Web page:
Understanding and Testing Recovery Processes for PTSD and Alcohol Use Following Sexual Assault

  • End date
    Aug 31, 2024
  • participants needed
  • sponsor
    University of Washington
Updated on 4 October 2022
exposure therapy
sexual assault


Sexual assault can lead to devastating consequences including the development of chronic conditions including posttraumatic stress disorder (PTSD) and alcohol use disorders (AUD). Interventions delivered soon after exposure to assault can decrease the long-term negative consequences of sexual assault but existing interventions are limited in their ability to target concurrent PTSD symptoms and alcohol use and little is known about how to make best practice treatment decisions in the early period following sexual assault. A greater emphasis on transdiagnostic processes that are related to both PTSD and alcohol use, such as fear and reward systems, can elucidate mechanisms of recovery, lead to the development of more effective intervention approaches, and guide clinical decision making for patients recently exposed to sexual assault.


Following sexual assault, many individuals will develop chronic problems including posttraumatic stress disorder (PTSD) and alcohol use disorders (AUD). Intervention provided soon after assault can decrease the risk of developing chronic psychopathology and associated negative consequences. Interventions that address common underlying mechanisms of PTSD and alcohol use, such as fear and reward systems, have strong potential utility as efficacious and accessible interventions for clinicians treating patients recently exposed to sexual assault. This proposal is designed to test fear and reward as crucial processes underlying recovery following sexual assault and elucidate the most efficacious treatment targets. Employing experimental tasks (safety-signal learning paradigm and probabilistic reward task) to capture baseline underlying vulnerabilities in fear and reward systems respectively will allow for exploration of how these processes impact recovery. A randomized clinical trial (N

  • 180) will be conducted to test efficacy of intervention approaches that target PTSD or alcohol use compared to supportive telehealth. In addition, a phased study design will allow for exploration of efficacy of primary and secondary intervention approaches to test the questions of 1) whether it is more efficacious to target PTSD or alcohol use first; and 2) whether it is necessary to target both PTSD and alcohol use to facilitate recovery or if one is sufficient. This proposal is significant in exploring transdiagnostic mechanisms implicated in recovery following sexual assault, fear and reward, and using a novel design to compare efficacy, ordering, and necessity of two distinct intervention approaches.

Condition Alcohol; Use, Problem, Posttraumatic Stress Disorder
Treatment Imaginal Exposure, Alcohol Skills Training, Supportive Telehealth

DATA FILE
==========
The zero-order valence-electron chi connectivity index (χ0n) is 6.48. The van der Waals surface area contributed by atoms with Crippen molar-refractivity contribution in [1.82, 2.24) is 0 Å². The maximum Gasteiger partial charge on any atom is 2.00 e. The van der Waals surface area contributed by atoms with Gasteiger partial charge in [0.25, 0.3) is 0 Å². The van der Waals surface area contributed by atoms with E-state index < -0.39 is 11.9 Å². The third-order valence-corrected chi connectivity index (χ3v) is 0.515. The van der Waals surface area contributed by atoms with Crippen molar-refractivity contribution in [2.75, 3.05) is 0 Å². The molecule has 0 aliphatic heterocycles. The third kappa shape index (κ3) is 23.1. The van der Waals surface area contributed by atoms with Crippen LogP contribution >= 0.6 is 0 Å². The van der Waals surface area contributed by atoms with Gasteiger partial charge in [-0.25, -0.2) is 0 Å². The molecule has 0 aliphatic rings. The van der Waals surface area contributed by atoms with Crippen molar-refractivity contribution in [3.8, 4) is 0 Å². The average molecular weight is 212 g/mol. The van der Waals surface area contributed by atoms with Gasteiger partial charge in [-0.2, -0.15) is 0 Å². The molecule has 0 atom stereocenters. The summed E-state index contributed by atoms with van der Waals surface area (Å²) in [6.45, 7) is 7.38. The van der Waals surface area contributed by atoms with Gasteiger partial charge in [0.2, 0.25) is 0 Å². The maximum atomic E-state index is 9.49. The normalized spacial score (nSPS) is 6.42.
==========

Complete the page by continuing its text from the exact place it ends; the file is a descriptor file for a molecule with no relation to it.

Clinical Study IdentifierNCT04124380
SponsorUniversity of Washington
Last Modified on4 October 2022


Yes No Not Sure

Inclusion Criteria

Identifies as female
Between the age of 18 and 65
Reports a sexual assault in the last 4 weeks to 1 year
Current PTSD severity of 23+ on the PSS-I-5
Current heavy alcohol use (2+ heavy episodic drinking occasions [4+ drinks on one occasion] in past month)
Access to the internet and a device with a webcam

Exclusion Criteria

Current diagnosis of schizophrenia, delusional disorder, or organic mental disorder as defined by the DSM-5
Current diagnosis of bipolar disorder, depression with psychotic features, or depression severe enough to require immediate psychiatric treatment (i.e., serious suicide risk with intent and plan)
Unwilling or unable to discontinue current trauma-focused psychotherapy or current substance use psychotherapy
Unstable dose of psychotropic medications in the prior 3 months
Ongoing intimate relationship with the perpetrator of most recent assault
Current diagnosis of a severe substance use disorder according to DSM-5, other than alcohol in the last month
No clear trauma memory
Current higher dose use of benzodiazepines (greater than the equivalent of 4 mg of lorazepam, 2 mg alprazolam, 1.5 mg clonazepam, or 20 mg of diazepam)
Clear my responses

How to participate?

Step 1 Connect with a study center
What happens next?
  • You can expect the study team to contact you via email or phone in the next few days.
  • Sign up as volunteer  to help accelerate the development of new treatments and to get notified about similar trials.

You are contacting

Investigator Avatar

Primary Contact


Additional screening procedures may be conducted by the study team before you can be confirmed eligible to participate.

Learn more

If you are confirmed eligible after full screening, you will be required to understand and sign the informed consent if you decide to enroll in the study. Once enrolled you may be asked to make scheduled visits over a period of time.

Learn more

Complete your scheduled study participation activities and then you are done. You may receive summary of study results if provided by the sponsor.

Learn more

Similar trials to consider


Browse trials for

Not finding what you're looking for?

Every year hundreds of thousands of volunteers step forward to participate in research. Sign up as a volunteer and receive email notifications when clinical trials are posted in the medical category of interest to you.

Sign up as volunteer

user name

Added by • 



Reply by • Private

Lorem ipsum dolor sit amet consectetur, adipisicing elit. Ipsa vel nobis alias. Quae eveniet velit voluptate quo doloribus maxime et dicta in sequi, corporis quod. Ea, dolor eius? Dolore, vel!

  The passcode will expire in None.

No annotations made yet

Add a private note
  • abc Select a piece of text from the left.
  • Add notes visible only to you.
  • Send it to people through a passcode protected link.
Add a private note